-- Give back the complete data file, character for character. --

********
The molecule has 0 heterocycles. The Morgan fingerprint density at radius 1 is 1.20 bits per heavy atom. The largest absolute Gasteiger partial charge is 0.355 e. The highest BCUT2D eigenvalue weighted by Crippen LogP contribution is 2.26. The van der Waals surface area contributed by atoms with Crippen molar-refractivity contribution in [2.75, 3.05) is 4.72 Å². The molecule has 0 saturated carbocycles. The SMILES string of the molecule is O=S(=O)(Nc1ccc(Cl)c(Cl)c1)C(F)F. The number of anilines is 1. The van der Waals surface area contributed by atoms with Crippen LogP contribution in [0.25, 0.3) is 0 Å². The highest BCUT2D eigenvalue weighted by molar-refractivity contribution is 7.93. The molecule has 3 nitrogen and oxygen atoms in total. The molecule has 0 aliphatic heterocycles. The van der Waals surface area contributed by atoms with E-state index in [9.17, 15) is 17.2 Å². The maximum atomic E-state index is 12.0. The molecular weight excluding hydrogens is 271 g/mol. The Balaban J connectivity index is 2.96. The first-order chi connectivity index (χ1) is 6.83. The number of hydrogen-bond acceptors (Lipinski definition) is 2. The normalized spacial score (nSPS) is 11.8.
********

The molecule has 0 heterocycles. The Morgan fingerprint density at radius 1 is 1.20 bits per heavy atom. The largest absolute Gasteiger partial charge is 0.355 e. The highest BCUT2D eigenvalue weighted by Crippen LogP contribution is 2.26. The van der Waals surface area contributed by atoms with Crippen molar-refractivity contribution in [2.75, 3.05) is 4.72 Å². The molecule has 0 saturated carbocycles. The SMILES string of the molecule is O=S(=O)(Nc1ccc(Cl)c(Cl)c1)C(F)F. The number of anilines is 1. The van der Waals surface area contributed by atoms with Crippen LogP contribution in [0.25, 0.3) is 0 Å². The highest BCUT2D eigenvalue weighted by molar-refractivity contribution is 7.93. The molecule has 3 nitrogen and oxygen atoms in total. The molecule has 0 aliphatic heterocycles. The van der Waals surface area contributed by atoms with E-state index in [9.17, 15) is 17.2 Å². The maximum atomic E-state index is 12.0. The molecular weight excluding hydrogens is 271 g/mol. The Balaban J connectivity index is 2.96. The first-order chi connectivity index (χ1) is 6.83. The number of hydrogen-bond acceptors (Lipinski definition) is 2. The normalized spacial score (nSPS) is 11.8.